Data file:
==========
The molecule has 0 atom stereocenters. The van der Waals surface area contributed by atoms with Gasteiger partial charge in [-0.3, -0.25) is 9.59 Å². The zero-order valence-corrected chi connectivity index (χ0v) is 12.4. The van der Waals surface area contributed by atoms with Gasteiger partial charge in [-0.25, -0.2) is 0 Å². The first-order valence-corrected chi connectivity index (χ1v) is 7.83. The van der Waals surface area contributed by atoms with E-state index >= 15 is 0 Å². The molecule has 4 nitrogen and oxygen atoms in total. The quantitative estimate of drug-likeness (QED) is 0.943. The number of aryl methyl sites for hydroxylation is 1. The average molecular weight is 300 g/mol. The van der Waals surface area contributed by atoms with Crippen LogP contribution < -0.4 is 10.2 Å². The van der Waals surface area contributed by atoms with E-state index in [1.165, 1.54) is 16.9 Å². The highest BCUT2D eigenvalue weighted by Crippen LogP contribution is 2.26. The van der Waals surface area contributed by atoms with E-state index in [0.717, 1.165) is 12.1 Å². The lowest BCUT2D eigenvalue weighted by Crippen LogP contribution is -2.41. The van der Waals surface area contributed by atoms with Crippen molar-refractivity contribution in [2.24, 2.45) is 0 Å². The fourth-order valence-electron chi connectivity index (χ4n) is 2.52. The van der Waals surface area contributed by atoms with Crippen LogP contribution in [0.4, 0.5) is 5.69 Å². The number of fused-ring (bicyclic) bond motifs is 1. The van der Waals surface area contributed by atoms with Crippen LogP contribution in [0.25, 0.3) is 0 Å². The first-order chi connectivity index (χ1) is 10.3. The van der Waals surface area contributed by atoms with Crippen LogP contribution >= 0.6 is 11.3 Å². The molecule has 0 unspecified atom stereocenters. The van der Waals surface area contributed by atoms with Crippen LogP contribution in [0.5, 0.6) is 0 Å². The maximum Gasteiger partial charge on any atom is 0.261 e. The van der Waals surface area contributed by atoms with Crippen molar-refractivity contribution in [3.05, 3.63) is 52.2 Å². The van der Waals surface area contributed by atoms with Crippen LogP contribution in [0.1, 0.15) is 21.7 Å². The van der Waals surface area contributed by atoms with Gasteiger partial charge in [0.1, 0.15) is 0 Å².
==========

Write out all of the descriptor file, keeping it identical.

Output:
The molecule has 0 atom stereocenters. The van der Waals surface area contributed by atoms with Gasteiger partial charge in [-0.3, -0.25) is 9.59 Å². The zero-order valence-corrected chi connectivity index (χ0v) is 12.4. The van der Waals surface area contributed by atoms with Gasteiger partial charge in [-0.25, -0.2) is 0 Å². The first-order valence-corrected chi connectivity index (χ1v) is 7.83. The van der Waals surface area contributed by atoms with E-state index >= 15 is 0 Å². The molecule has 4 nitrogen and oxygen atoms in total. The quantitative estimate of drug-likeness (QED) is 0.943. The number of aryl methyl sites for hydroxylation is 1. The average molecular weight is 300 g/mol. The van der Waals surface area contributed by atoms with Crippen LogP contribution < -0.4 is 10.2 Å². The van der Waals surface area contributed by atoms with E-state index in [1.165, 1.54) is 16.9 Å². The highest BCUT2D eigenvalue weighted by Crippen LogP contribution is 2.26. The van der Waals surface area contributed by atoms with E-state index in [0.717, 1.165) is 12.1 Å². The lowest BCUT2D eigenvalue weighted by Crippen LogP contribution is -2.41. The van der Waals surface area contributed by atoms with Crippen molar-refractivity contribution in [2.24, 2.45) is 0 Å². The fourth-order valence-electron chi connectivity index (χ4n) is 2.52. The van der Waals surface area contributed by atoms with Crippen LogP contribution in [0.4, 0.5) is 5.69 Å². The number of fused-ring (bicyclic) bond motifs is 1. The van der Waals surface area contributed by atoms with Crippen LogP contribution in [0.25, 0.3) is 0 Å². The first-order chi connectivity index (χ1) is 10.3. The van der Waals surface area contributed by atoms with Crippen LogP contribution >= 0.6 is 11.3 Å². The molecule has 0 unspecified atom stereocenters. The van der Waals surface area contributed by atoms with Crippen LogP contribution in [0.5, 0.6) is 0 Å². The maximum Gasteiger partial charge on any atom is 0.261 e. The van der Waals surface area contributed by atoms with Crippen molar-refractivity contribution in [3.05, 3.63) is 52.2 Å². The van der Waals surface area contributed by atoms with Crippen LogP contribution in [0.1, 0.15) is 21.7 Å². The van der Waals surface area contributed by atoms with Gasteiger partial charge in [0.1, 0.15) is 0 Å².